When you think of the southernmost city in the world, most people would probably picture Ushuaia. This Argentine port town is where almost all Antarctic trips start. Surrounded by majestic snow-capped mountains and the Beagle Channel, it is truly a magical place. It is also the administrative capital of Tierra del Fuego province, an industrial center, a tourist hub and a major natural attraction. There are many things to do here including wildlife attractions, touring the Tierra del Fuego National Park, taking a ride on the Train to the End of the World and visiting museums.
However, there is another settlement in the same region that is closer to Antarctica and actually has more residents: Puerto Williams, Chile. With a latitude of 54°48’S, it is technically the southernmost city in the world. However, it is not as big as Ushuaia, so most people would probably still regard Ushuaia as the southernmost city.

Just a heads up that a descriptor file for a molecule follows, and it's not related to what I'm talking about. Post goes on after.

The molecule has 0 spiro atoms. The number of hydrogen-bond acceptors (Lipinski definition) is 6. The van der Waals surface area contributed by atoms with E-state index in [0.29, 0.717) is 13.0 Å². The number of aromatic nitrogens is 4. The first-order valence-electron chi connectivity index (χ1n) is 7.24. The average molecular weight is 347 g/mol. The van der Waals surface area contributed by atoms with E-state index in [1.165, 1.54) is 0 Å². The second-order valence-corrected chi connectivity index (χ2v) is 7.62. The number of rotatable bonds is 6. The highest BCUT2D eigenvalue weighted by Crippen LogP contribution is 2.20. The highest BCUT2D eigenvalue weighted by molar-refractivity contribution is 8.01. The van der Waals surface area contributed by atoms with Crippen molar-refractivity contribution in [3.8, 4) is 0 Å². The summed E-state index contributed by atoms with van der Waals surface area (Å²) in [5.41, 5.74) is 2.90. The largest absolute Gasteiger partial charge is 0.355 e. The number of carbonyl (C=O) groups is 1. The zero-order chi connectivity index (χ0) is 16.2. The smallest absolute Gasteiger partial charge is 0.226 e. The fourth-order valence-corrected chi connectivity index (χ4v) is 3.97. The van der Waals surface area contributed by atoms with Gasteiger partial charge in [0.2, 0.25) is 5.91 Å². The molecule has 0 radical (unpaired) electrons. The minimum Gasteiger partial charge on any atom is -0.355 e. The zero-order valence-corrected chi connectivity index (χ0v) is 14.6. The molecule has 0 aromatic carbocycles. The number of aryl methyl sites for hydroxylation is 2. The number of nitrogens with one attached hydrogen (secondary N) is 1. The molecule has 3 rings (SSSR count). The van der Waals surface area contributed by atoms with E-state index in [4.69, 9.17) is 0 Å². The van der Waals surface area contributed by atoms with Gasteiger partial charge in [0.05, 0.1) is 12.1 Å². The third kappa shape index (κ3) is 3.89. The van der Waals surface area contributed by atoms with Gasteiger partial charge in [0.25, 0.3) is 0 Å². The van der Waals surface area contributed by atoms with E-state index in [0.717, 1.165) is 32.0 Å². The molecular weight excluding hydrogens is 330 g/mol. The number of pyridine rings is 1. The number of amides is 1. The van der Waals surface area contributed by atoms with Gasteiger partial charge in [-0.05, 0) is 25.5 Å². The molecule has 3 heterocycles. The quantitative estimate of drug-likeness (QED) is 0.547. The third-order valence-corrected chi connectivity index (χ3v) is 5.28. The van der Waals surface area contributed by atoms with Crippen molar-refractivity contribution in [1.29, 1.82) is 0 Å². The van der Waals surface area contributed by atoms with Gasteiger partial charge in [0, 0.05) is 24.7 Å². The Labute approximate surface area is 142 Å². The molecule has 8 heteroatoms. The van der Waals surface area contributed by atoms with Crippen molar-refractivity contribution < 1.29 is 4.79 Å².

Nevertheless, it is interesting to see how close these two cities are to Antarctica. They are both located on Isla Grande de Tierra del Fuego, which is shared between Argentina and Chile.
Besides these two towns, there are several other settlements south of 45°S, such as the Amundsen-Scott South Pole Station in Antarctica, which is a research base that has a year round population of researchers and military personnel. The rest of the settlements are towns or cities in South America, and some in New Zealand. Those settlements that have a population that exceeds 1,000 are listed here as cities or towns, while those that have a more modest number of residents are listed as villages or hamlets.